The most obvious form of support for a sessional staff member is more equitable remuneration and the promise (or at least the possibility) of more work. It is tricky to teach well when you are unsure that you will able to pay rent or buy groceries. It is difficult to teach well when you teach a unit once, and never have that unit again (and thus those resources become nearly worthless). It is difficult to teach well when you have no ongoing relationship with students because there are no repeat opportunities to work with them. It is difficult to teach well when the expectations of upper administration seem to misunderstand the primary values that the university stands for: that is, developing ethical citizens who generously serve and dignify others.

I can see how that might be achieved. I aim to do it, and I believe that I manage to do so, imperfectly, at times. But there has not been a single piece of administrative alteration or process change that has sincerely aimed to benefit students in this way. As far as I can see, each project is a solipsistic practice of self-congratulation. And I love this university truly. I love the opportunities it affords me. I love the students particularly. But the disconnect between the classroom and the boardroom is profound and unthinking. And one of the ways this is clearest is in the treatment of sessionals.

What do we do now?

I hope it is clear – despite my obvious frustration – that I do not approach this work from any sense of deep entitlement. The opportunity to work as an educator in a tertiary institution is one not afforded to many, and I am profoundly humbled by the opportunity. But we cannot live this way. We are this strange underclass of educators who are wrung out and then discarded.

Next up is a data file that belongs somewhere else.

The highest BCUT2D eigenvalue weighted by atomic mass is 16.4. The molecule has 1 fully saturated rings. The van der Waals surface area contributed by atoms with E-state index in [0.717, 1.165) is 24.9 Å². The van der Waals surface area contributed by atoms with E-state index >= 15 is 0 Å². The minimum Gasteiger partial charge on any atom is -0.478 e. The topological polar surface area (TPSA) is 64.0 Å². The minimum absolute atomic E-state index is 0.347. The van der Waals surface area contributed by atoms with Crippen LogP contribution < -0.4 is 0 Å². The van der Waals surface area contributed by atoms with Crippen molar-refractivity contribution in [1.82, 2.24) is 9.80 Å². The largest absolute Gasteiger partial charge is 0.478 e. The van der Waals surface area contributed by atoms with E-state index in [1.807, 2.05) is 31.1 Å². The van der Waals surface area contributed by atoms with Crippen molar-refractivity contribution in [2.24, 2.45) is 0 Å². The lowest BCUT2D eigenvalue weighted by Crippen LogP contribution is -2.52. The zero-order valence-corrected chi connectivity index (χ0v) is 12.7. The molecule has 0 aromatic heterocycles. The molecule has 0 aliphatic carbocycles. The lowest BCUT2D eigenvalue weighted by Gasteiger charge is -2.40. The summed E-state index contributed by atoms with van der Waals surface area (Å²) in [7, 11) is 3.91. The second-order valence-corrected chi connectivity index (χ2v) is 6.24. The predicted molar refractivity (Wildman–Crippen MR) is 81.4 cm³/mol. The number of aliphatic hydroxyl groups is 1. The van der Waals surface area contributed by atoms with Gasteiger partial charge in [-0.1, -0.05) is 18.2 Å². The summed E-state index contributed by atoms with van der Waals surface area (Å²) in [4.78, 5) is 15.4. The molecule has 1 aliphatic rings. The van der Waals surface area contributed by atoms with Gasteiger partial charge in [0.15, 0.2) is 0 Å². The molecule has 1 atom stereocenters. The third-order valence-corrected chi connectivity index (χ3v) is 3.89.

Many of us hold the torch for the possibilities of education. Many of us still believe in our responsibilities to those who will inherit the future. Yet this university seems to be increasingly full of distant people whose responsibilities are to a corporate machine, well oiled by the high fees that students pay and by bequests with various strings attached. For now, we will keep doing this work, quietly and diligently. But we cannot continue for ever. We are being hollowed out. We are losing hope. And surely this is the last thing that this university wants as its legacy.

Jedidiah Evans is lecturing at the University of Wollongong this semester.

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Reader's comments (2)

For many years the UK had similarly scandalous employment practices in H/E but slowly the institutions are now coming on board and offering permanent fractional posts to those lecturing staff who have been hourly paid year on year. Another practice to look towards, and this time in Australia, is having a minimum percentage threshold of permanent staff. This allows for volatility without having an unnecessarily large workforce on crappy contracts.
I'm glad to hear that, Seanie. In my experience, permanency of any kind is rare in Australian institutions, and I know the data is difficult to determine since the HES (Higher Education Statistics) doesn't collect data for casual staff. As for a minimum percentage, that is an interesting idea, though I haven't heard much discussion here either (particularly given the increase in casualisation that is consistent across the tertiary sector). I should also add that women are proportionally more likely to be in insecure forms on employment in the university sector.